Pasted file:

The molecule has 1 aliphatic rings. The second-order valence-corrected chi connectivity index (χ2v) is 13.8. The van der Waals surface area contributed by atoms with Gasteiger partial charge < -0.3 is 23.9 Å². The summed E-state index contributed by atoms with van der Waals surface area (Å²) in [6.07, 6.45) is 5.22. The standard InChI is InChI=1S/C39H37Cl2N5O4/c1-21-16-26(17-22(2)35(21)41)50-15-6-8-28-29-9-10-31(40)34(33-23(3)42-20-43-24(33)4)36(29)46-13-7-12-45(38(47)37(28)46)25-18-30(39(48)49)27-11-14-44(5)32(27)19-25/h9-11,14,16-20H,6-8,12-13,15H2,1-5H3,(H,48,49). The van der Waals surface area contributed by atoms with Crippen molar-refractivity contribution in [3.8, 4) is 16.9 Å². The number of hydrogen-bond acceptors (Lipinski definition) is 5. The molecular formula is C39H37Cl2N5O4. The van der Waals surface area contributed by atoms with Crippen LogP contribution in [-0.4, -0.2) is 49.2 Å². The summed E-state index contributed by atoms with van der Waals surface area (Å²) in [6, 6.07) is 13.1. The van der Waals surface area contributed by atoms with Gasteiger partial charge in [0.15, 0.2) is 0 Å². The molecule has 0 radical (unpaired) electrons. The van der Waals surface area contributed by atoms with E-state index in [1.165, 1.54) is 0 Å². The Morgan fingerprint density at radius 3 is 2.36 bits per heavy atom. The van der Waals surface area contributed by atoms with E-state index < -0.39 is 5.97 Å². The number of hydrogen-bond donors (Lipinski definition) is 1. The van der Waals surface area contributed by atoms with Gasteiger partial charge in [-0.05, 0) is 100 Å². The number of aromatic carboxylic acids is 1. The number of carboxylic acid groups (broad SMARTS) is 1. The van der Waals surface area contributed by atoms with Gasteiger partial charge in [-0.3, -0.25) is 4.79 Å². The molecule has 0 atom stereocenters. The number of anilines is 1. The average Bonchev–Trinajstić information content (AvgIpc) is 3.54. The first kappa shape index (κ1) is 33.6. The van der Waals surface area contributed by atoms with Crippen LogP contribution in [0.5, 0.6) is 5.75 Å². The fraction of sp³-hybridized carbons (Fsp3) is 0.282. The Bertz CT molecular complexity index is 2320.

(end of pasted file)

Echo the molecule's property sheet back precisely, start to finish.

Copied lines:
The molecule has 1 aliphatic rings. The second-order valence-corrected chi connectivity index (χ2v) is 13.8. The van der Waals surface area contributed by atoms with Gasteiger partial charge < -0.3 is 23.9 Å². The summed E-state index contributed by atoms with van der Waals surface area (Å²) in [6.07, 6.45) is 5.22. The standard InChI is InChI=1S/C39H37Cl2N5O4/c1-21-16-26(17-22(2)35(21)41)50-15-6-8-28-29-9-10-31(40)34(33-23(3)42-20-43-24(33)4)36(29)46-13-7-12-45(38(47)37(28)46)25-18-30(39(48)49)27-11-14-44(5)32(27)19-25/h9-11,14,16-20H,6-8,12-13,15H2,1-5H3,(H,48,49). The van der Waals surface area contributed by atoms with Crippen molar-refractivity contribution in [3.8, 4) is 16.9 Å². The number of hydrogen-bond acceptors (Lipinski definition) is 5. The molecular formula is C39H37Cl2N5O4. The van der Waals surface area contributed by atoms with Crippen LogP contribution in [-0.4, -0.2) is 49.2 Å². The summed E-state index contributed by atoms with van der Waals surface area (Å²) in [6, 6.07) is 13.1. The van der Waals surface area contributed by atoms with Gasteiger partial charge in [0.15, 0.2) is 0 Å². The molecule has 0 radical (unpaired) electrons. The van der Waals surface area contributed by atoms with E-state index in [1.165, 1.54) is 0 Å². The Morgan fingerprint density at radius 3 is 2.36 bits per heavy atom. The van der Waals surface area contributed by atoms with E-state index < -0.39 is 5.97 Å². The number of hydrogen-bond donors (Lipinski definition) is 1. The van der Waals surface area contributed by atoms with Gasteiger partial charge in [-0.05, 0) is 100 Å². The number of aromatic carboxylic acids is 1. The number of carboxylic acid groups (broad SMARTS) is 1. The van der Waals surface area contributed by atoms with Gasteiger partial charge in [-0.3, -0.25) is 4.79 Å². The molecule has 0 atom stereocenters. The number of anilines is 1. The average Bonchev–Trinajstić information content (AvgIpc) is 3.54. The first kappa shape index (κ1) is 33.6. The van der Waals surface area contributed by atoms with Crippen LogP contribution in [0.5, 0.6) is 5.75 Å². The fraction of sp³-hybridized carbons (Fsp3) is 0.282. The Bertz CT molecular complexity index is 2320.